It has long been established in American jurisprudence that attorney's fees are not ordinarily recoverable by a prevailing litigant unless a statute or a contract specifically provides for an award of such fees. Fleischmann Distilling Corp. v. Maier Brewing Co., 386 U.S. 714, 717, 87 S. Ct. 1404, 1406, 18 L. Ed. 2d 475 (1967); accord, e.g., Alyeska Pipeline Service Co. v. Wilderness Society, 421 U.S. 240, 247, 95 S. Ct. 1612, 1616, 44 L. Ed. 2d 141 (1975). The courts have recognized a few narrow exceptions to this so-called "American rule," but in the absence of one of these exceptions, "the rule has been consistently followed for almost 200 years." Summit Valley Industries, Inc. v. Local 112, United Brotherhood of Carpenters, 456 U.S. 717, 721, 102 S. Ct. 2112, 2114, 72 L. Ed. 2d 511 (1982) (citations omitted). The exception on which appellant relies is the one which allows attorney's fees to be "awarded to a successful party when his opponent has acted in bad faith, vexatiously, wantonly, or for oppressive reasons. . . ." F.D. Rich Co. v. United States ex rel. Industrial Lumber Co., 417 U.S. 116, 129, 94 S. Ct. 2157, 2165, 40 L. Ed. 2d 703 (1974) (footnote omitted); see Wisconsin Avenue Associates, Inc. v. 2720 Wisconsin Avenue Cooperative Ass'n, 385 A.2d 20, 24 (D.C.1978). We agree with the trial court that appellant failed to make the kind of showing which would entitle him to relief under this exception.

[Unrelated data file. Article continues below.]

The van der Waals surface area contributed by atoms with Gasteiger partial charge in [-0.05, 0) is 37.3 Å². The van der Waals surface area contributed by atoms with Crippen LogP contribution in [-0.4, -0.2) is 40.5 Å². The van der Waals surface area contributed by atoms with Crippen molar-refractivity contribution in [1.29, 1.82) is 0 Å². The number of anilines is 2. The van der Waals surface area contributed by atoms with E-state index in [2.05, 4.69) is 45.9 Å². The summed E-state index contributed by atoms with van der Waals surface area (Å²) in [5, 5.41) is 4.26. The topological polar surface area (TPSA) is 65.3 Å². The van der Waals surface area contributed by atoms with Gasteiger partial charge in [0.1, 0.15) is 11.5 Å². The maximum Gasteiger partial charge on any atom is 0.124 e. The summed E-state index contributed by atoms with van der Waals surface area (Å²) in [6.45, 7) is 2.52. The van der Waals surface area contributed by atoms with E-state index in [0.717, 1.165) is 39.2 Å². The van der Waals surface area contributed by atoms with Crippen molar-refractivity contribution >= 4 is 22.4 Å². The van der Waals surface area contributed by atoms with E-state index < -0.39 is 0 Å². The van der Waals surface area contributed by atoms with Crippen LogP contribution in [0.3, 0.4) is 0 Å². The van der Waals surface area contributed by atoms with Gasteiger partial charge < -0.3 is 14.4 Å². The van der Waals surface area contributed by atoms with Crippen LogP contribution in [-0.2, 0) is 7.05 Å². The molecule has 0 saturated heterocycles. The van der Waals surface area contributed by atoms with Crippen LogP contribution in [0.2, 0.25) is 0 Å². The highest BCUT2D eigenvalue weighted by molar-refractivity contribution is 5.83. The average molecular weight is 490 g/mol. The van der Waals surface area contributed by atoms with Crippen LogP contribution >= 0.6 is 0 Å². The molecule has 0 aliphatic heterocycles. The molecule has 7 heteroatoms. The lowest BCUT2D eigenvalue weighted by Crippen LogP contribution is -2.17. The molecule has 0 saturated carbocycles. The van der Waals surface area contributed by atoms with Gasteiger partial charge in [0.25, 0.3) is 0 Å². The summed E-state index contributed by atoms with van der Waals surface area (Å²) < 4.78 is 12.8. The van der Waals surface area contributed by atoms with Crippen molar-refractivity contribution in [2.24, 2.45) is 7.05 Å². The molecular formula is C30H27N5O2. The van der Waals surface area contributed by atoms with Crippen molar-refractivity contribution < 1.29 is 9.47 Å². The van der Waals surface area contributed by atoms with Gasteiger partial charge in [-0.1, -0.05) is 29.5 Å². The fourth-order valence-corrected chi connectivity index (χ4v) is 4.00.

In retrospect it is clear that appellee's counsel drew an erroneous inference when he failed to receive appellant's payments on time. Instead of assuming that appellant was in default, counsel should have made some inquiry at the clerk's office to find out whether appellant had made the payments there, as directed by the court, before filing a motion to hold him in contempt.[4] Moreover, counsel was not justified in offering to "waive" the requirement of the court's order that payment be made through the clerk's office. A court order is not waivable. Appellant had a right to insist on following the command of the court; indeed, had he not done so, he would have been in contempt. If appellee's counsel felt that this arrangement was inconvenient, he could easily have asked the court to modify its order; he should not have invited appellant to disobey it.

Nevertheless, despite counsel's precipitous filing of the contempt motion, we cannot say that his conduct was so egregious as to be vexatious or oppressive, or that he acted in bad faith. Given the bitter history of this case, and particularly the many harsh disputes over the distribution of property, it was not totally unreasonable for counsel to suspect that appellant might have been in default on his payments. Counsel also had a right to expect that the clerk's office would do its job properly, even though in this instance that expectation was not met. In these circumstances counsel's conduct cannot be deemed so outrageous or improper as to justify an award of attorney's fees under the standard set forth in the F.D. Rich case, supra.